Earlier this week, the Kansas City Business Journal broke the news that corporate buyer Bryan Tolles was part of the closing of Premier Surfaces and U.S. Marble, nationwide companies with over 1200 combined employees. Tolles is the co-founder of Oakland Standard, which held equity in both companies under a corporate entity called Clio Holdings.

The shuttering of Premier Surfaces was abrupt, and has left many of its 700 employees in dire circumstances.

“It hit me hard,” installer Ricky Thomas said. “I’m sitting here stuck, kids in the house I can’t take care of. My mom’s sick, I can’t take care of her.”

Premiere Surfaces employees reported the company told them in an email that, after nearly 20 years, the business was shutting down immediately. The workers claim the company is not offering any severance pay, back pay, or even COBRA medical coverage. Nearly 1,000 employees at the Alpharetta, Georgia facility suddenly lost their jobs during the holiday break.

“Just to be blindsided, I mean I have two little babies – a 20-month-old and a 5-month-old baby – and we have no coverage, now,” said commercial field manager Zack Goins. “I mean, there are people that have cancer that are no longer getting coverage because we were not provided COBRA.”

Ricky Thomas told 11 Alive that no one can reach anyone from the company, not even to retrieve documents to help employees apply for new jobs or help expedite state unemployment claims.

“It hit me hard,” Thomas said. “I’m sitting here stuck, kids in the house I can’t take care of. My mom’s sick, I can’t take care of her.” 

Thomas said his supervisors and managers kept telling him he had a future with the business, and said he was about to receive a promotion. 

“I would ask them, ‘Does this company have a future?’ And they would always say, ‘Yes, it does,’ and that’s when they would fill me up saying that I was going to have a career being a lead,” said Thomas.

Goins and other employees are seeking legal help to find out if the company violated U.S. labor laws including the federal “WARN Act,” which requires a company in most cases to notify employees 60-days ahead of mass layoffs.

The penalties can include up to 60 days of severance pay for each employee.

U.S. Marble, founded in 1967, also shuttered facilities in Johnson City, Tennessee and Remus, Michigan. The company grew from single small shop started by John Bishop to 165,000 square feet worth of manufacturing and distribution operations in Remus and Johnson City. The company reported it had between 201 and 500 employees.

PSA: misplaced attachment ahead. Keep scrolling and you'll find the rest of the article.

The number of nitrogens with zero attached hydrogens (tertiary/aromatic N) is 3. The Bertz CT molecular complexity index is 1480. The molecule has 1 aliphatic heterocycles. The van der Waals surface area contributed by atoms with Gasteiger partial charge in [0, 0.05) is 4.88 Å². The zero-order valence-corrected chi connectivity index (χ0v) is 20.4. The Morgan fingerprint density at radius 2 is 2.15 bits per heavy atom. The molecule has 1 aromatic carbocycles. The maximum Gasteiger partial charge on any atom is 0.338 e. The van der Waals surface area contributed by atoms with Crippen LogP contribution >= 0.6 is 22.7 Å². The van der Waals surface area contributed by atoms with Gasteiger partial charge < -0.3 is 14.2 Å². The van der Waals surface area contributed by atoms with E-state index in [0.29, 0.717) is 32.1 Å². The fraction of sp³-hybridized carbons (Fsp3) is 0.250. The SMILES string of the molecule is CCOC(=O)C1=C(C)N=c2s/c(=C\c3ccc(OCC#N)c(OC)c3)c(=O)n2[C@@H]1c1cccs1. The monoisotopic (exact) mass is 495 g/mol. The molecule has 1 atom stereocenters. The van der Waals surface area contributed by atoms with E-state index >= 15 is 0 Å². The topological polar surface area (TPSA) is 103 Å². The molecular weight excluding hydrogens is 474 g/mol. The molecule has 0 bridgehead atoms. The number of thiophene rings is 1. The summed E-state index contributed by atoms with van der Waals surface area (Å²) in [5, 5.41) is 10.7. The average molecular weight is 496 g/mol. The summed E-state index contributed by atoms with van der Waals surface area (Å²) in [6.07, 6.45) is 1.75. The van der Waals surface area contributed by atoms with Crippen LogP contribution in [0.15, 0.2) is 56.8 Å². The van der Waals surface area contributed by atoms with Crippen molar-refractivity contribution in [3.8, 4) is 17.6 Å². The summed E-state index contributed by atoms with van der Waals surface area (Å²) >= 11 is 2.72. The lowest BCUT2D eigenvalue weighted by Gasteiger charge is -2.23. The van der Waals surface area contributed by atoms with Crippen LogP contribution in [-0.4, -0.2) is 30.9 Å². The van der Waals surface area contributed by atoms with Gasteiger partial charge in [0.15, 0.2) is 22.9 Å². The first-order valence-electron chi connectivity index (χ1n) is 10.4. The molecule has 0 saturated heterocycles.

“Personally I feel like it was a kick right in your rump,” said 15 year employee Willard Denman.

U.S. Marble worker Tristyn Sibley told Big Rapids News that employees at the company received an email Thursday stating they wouldn’t get paid on Friday, with no estimated timeline of when they would get their last paychecks.

“I promised my daughter I was going to take her to Chuck E. Cheese. Wednesday’s her birthday, well Tuesday’s her birthday, and I had to cancel that out.” said employee Ben Strand. “Now it’s more of a rush to find a job so I can make sure I don’t lose my cars, my house, got to feed the kids.”

Clio Holdings claims it is unable to fund payroll and accrued PTO.

Customers of the two closed companies have also been left in the dark. On Facebook, one customer said Premier Surfaces offered no notice of the decision, leaving him with unfinished work in his kitchen.

Premier Surfaces Facebook comment

Clio Holdings, the parent company of both U.S. Marble and Premier Surfaces,

Bryan Tolles, the managing partner of Oakland Standard, which controls equity in Clio Holdings, writes on his website that he was “involved in nearly $3 billion in M&A value across 50+ acquisitions.” Tolles brags on his corporate site that his family has an au pair, a live-in nanny, to take care of his children.

Like Wall Street investor Paul Singer, recently reported by Tucker Carlson as having decimated outdoor retailer Cabela’s and its employees in Sidney, Nebraska, Tolles is an example of the type of behavior that gives capitalism a bad name.

Tolles’s investment firm has destroyed companies that business owners had worked decades to build. According to one source, Tolles was specifically involved in the downfall of Clio Holdings, having fired key employees from the companies it purchased. Tolles has not responded to efforts for comment.